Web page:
At the recent “In Conversation with the Artist” evening at the National Gallery, held in conjunction with the Cayman Arts Festival, Bendel sat down with curator Natalie Urquhart to talk more about the collection and his journey as an artist. The busy event was the attended by approximately 75 art enthusiasts who were given an insight into Bendel’s subject matter, career and technique.
When creating his series Circumnavigating the Globe, artist Bendel Hydes took an imaginary journey around the world.
Bendel described the collection as both a reference to the extensive maritime travels of his Caymanian forefathers and his own a spiritual journey.
Starting at 90-60 degrees West, the meridians that locate both the Cayman Islands and the artist’s adopted city New York, the twelve paintings each represent 30 degrees of longitude, centring on an individual area of interest and meandering north or south as they cross each meridian. Displayed in sequence, they travel eastward in the direction of the earth’s rotation: to the Sargasso Sea, the Baltic, the Middle East, India and back to North America and Mexico. Each location reflects a unique colour sequence that draws upon cultural references and the artists own emotions, some peaceful and others, like the Middle Eastern work, vibrant and chaotic.
Describing his process as the “geography of spatial colour combined with a vocabulary of semi-figurative shapes and symbols”, Bendel spoke of striving to address such issues as topographical changes, isolation, beauty, vulnerability and the character of place to traverse the boundary between physical abstraction and emotional reality, thus forming the narrative that binds the work together.
These large, luminous works seem perfectly at home in the new temporary gallery, transforming the area into a place of quiet reflection. Fittingly, given the evening’s partnership with the Cayman Arts Festival, an audience member compared the experience of viewing the work in the new space to “listening to a symphony”, as if the exhibition hall had transformed itself into a concert hall.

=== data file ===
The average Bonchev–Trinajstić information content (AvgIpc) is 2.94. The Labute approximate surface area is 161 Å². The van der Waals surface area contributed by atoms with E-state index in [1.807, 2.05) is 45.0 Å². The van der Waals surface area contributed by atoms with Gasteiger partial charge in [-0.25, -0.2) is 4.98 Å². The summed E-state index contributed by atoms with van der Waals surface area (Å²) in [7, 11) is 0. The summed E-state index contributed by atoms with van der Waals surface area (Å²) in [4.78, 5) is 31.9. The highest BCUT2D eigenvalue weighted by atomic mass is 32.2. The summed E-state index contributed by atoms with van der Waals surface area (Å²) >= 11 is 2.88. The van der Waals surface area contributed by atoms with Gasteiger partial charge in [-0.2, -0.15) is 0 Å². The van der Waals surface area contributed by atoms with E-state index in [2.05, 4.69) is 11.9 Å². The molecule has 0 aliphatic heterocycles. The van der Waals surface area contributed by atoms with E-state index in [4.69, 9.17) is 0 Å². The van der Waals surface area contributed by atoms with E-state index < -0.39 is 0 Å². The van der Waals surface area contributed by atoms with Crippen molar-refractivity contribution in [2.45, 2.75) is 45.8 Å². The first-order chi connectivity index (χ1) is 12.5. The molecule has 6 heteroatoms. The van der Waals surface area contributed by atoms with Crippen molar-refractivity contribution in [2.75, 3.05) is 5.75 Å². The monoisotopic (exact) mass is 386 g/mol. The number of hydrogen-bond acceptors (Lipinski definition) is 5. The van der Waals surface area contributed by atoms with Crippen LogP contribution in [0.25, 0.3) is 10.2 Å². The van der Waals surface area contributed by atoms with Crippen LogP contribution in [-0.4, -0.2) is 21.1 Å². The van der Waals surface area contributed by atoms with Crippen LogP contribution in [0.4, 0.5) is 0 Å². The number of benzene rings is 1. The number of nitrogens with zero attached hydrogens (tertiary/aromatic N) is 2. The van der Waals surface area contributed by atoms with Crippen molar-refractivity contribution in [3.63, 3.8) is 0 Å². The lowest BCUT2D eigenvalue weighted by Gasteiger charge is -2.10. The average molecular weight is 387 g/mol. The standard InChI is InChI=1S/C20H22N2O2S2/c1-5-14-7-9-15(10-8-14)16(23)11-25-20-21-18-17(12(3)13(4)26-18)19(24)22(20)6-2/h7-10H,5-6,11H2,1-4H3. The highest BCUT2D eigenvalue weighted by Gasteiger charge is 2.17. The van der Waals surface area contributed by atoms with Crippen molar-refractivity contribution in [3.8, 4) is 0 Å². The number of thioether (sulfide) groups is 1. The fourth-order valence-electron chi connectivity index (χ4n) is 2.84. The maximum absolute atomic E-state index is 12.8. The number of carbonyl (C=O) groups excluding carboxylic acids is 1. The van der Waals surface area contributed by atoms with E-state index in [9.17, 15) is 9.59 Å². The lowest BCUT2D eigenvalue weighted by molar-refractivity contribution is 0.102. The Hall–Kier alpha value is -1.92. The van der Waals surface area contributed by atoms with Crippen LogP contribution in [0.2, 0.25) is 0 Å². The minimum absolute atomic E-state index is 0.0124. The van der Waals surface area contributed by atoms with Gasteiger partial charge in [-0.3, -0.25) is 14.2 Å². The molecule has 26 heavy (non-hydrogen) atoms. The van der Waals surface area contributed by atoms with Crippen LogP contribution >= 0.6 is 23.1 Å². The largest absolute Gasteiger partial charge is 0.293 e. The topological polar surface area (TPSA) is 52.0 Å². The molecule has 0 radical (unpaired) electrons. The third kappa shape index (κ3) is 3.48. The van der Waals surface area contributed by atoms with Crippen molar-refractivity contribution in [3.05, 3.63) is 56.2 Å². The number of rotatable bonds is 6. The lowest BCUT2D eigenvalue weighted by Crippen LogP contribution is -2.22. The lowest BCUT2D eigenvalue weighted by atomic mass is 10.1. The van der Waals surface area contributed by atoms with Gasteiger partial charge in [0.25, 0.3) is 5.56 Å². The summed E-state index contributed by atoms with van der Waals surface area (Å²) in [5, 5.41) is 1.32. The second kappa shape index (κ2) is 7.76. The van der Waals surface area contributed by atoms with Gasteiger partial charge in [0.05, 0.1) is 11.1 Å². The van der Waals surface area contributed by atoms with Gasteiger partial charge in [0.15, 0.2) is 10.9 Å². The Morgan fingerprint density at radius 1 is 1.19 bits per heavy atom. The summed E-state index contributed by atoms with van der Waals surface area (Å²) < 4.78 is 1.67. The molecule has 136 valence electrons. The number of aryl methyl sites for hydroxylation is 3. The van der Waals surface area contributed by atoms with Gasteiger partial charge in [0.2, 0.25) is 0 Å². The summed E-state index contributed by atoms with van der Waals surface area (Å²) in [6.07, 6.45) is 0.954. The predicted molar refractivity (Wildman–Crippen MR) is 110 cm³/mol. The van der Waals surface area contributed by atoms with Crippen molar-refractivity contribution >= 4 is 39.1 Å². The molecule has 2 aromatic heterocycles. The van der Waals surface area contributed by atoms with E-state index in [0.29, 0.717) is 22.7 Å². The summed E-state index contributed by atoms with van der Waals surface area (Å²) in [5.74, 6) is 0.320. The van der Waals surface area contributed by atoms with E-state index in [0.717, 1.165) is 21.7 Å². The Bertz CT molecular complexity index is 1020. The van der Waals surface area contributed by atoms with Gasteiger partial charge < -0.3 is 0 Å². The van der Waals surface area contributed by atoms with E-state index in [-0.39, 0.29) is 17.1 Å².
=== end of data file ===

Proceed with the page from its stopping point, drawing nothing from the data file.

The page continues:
Bendel went on to describe his journey as an artist first starting with his early years in Cayman, later in the UK, and finally in the vibrant arts community of New York. His unique form of abstraction, he explained, is the result of years of experimenting first with semi-figurative work and later in pure abstraction.
“My work is concerned primarily with the sensory world of sight, sound and touch and in the visual metaphors thereby produced to cerebrally enhance physical and conceptual possibilities. Mostly through painting, I use the language of translucent and biomorphic abstraction to explore ways in which nature and culture interact, reflecting on both the rational and ritualistic concerns of perceiving these opposites.”
Taking questions from the audience, he shared his signature technique, which involves adding layer upon layer of diluted colour, starting first with the canvas on the floor before later adding details from a vertical position.
“Whether it is applying continuous washes and drips of colour over another, sculpting and mixing paint with another substance, or in the gesture, my aim is to question the aesthetics of the materials I use,” said the artist.
Speaking of his exhibition as the first inside the new National Gallery, Bendel expressed his delight with the new location.
“It is a wonderful experience to witness the blossoming of such an important institution,” he said. “We have many epochs of change to look forward to in our country and with the growth of cultural expression, we will mobilise and train the untapped undercurrent of feelings that keep us balanced as a society.”